Allegory of Fire (Venus Visiting Vulcan)

Various artists/makers

On view at The Met Fifth Avenue in Gallery 514

The Tapestry Room from Croome Court, Worcestershire, the seat of the Earls of Coventry, was begun in 1763 and finished in 1771. The sixth Earl of Coventry (1722–1809) commissioned these tapestries for Croome Court from Jacques Neilson's workshop at the Royal Gobelins Manufactory in Paris in August 1763. Portraying scenes from classical myths symbolizing the elements, the medallions are based on designs by François Boucher. The set was delivered and in place by June 1771. The group was the first using this design to be woven with a crimson background and it may have been the first made specifically to extend around four walls of a room without architectural frames.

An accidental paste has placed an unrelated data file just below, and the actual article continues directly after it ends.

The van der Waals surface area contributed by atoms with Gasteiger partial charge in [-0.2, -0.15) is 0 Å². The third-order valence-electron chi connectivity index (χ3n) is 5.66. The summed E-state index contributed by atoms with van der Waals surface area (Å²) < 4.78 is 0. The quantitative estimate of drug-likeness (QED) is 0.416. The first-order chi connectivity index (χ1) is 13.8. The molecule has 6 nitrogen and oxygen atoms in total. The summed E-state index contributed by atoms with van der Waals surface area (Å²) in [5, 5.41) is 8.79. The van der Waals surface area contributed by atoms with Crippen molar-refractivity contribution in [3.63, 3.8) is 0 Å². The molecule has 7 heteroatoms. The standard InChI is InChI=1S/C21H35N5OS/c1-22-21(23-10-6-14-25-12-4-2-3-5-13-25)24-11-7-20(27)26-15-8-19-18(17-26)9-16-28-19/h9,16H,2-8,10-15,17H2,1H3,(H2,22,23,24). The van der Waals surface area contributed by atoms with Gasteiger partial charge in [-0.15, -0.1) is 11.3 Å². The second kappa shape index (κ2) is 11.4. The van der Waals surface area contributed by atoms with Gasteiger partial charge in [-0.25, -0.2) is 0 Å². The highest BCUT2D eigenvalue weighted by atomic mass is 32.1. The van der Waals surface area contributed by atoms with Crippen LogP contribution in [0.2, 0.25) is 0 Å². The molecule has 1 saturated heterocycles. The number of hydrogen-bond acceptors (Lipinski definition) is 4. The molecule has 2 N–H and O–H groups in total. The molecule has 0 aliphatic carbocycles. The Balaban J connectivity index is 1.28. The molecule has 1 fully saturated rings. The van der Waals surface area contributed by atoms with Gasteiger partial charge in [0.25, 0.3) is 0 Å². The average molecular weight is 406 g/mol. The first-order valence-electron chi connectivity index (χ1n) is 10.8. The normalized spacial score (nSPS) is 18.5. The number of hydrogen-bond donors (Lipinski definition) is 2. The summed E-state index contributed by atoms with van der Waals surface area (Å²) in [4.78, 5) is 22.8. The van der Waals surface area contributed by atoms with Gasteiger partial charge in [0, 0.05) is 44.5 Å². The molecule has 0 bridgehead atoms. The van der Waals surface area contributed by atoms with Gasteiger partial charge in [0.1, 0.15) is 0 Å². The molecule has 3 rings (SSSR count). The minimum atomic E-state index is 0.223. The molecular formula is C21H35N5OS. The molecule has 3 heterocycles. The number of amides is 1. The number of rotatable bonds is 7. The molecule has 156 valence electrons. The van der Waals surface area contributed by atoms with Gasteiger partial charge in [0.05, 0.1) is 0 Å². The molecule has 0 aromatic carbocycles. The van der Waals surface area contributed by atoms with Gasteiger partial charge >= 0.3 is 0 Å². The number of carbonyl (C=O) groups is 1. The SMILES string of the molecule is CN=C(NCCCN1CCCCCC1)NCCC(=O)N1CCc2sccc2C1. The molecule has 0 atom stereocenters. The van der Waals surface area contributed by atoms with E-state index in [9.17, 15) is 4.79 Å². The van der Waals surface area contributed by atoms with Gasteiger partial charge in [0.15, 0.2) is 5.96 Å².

Allegory of Fire (Venus Visiting Vulcan), General conception by Jacques Germain Soufflot (French, Irancy 1713–1780 Paris), Wool, silk (22-24 warps per inch, 9–10 per cm.), French, Paris

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